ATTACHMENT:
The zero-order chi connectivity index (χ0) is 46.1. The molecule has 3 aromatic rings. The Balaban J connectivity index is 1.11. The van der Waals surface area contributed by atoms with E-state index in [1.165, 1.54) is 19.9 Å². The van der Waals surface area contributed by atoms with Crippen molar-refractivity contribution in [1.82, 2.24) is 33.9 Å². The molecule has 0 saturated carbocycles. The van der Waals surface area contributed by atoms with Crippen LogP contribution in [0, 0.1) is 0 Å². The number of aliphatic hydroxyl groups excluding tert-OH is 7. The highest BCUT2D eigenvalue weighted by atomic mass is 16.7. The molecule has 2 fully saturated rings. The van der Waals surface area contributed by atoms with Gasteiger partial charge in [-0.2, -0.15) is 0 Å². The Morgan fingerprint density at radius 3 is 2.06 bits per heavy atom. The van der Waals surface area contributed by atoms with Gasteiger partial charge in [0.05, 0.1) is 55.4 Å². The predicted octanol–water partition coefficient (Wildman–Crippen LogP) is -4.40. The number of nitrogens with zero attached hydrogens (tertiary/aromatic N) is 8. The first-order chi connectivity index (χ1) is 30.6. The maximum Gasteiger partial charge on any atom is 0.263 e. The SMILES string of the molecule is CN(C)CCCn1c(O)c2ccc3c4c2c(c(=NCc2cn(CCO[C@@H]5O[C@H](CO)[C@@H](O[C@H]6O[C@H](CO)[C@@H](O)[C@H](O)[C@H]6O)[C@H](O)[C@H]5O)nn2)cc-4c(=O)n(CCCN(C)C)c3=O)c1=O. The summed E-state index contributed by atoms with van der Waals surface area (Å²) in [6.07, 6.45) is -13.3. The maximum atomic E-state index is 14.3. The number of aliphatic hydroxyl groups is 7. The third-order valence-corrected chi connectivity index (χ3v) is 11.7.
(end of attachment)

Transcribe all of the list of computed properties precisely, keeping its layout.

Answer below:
The zero-order chi connectivity index (χ0) is 46.1. The molecule has 3 aromatic rings. The Balaban J connectivity index is 1.11. The van der Waals surface area contributed by atoms with E-state index in [1.165, 1.54) is 19.9 Å². The van der Waals surface area contributed by atoms with Crippen molar-refractivity contribution in [1.82, 2.24) is 33.9 Å². The molecule has 0 saturated carbocycles. The van der Waals surface area contributed by atoms with Crippen LogP contribution in [0, 0.1) is 0 Å². The number of aliphatic hydroxyl groups excluding tert-OH is 7. The highest BCUT2D eigenvalue weighted by atomic mass is 16.7. The molecule has 2 fully saturated rings. The van der Waals surface area contributed by atoms with Gasteiger partial charge in [-0.2, -0.15) is 0 Å². The Morgan fingerprint density at radius 3 is 2.06 bits per heavy atom. The van der Waals surface area contributed by atoms with Gasteiger partial charge in [0.05, 0.1) is 55.4 Å². The predicted octanol–water partition coefficient (Wildman–Crippen LogP) is -4.40. The number of nitrogens with zero attached hydrogens (tertiary/aromatic N) is 8. The first-order chi connectivity index (χ1) is 30.6. The maximum Gasteiger partial charge on any atom is 0.263 e. The SMILES string of the molecule is CN(C)CCCn1c(O)c2ccc3c4c2c(c(=NCc2cn(CCO[C@@H]5O[C@H](CO)[C@@H](O[C@H]6O[C@H](CO)[C@@H](O)[C@H](O)[C@H]6O)[C@H](O)[C@H]5O)nn2)cc-4c(=O)n(CCCN(C)C)c3=O)c1=O. The summed E-state index contributed by atoms with van der Waals surface area (Å²) in [6.07, 6.45) is -13.3. The maximum atomic E-state index is 14.3. The number of aliphatic hydroxyl groups is 7. The third-order valence-corrected chi connectivity index (χ3v) is 11.7.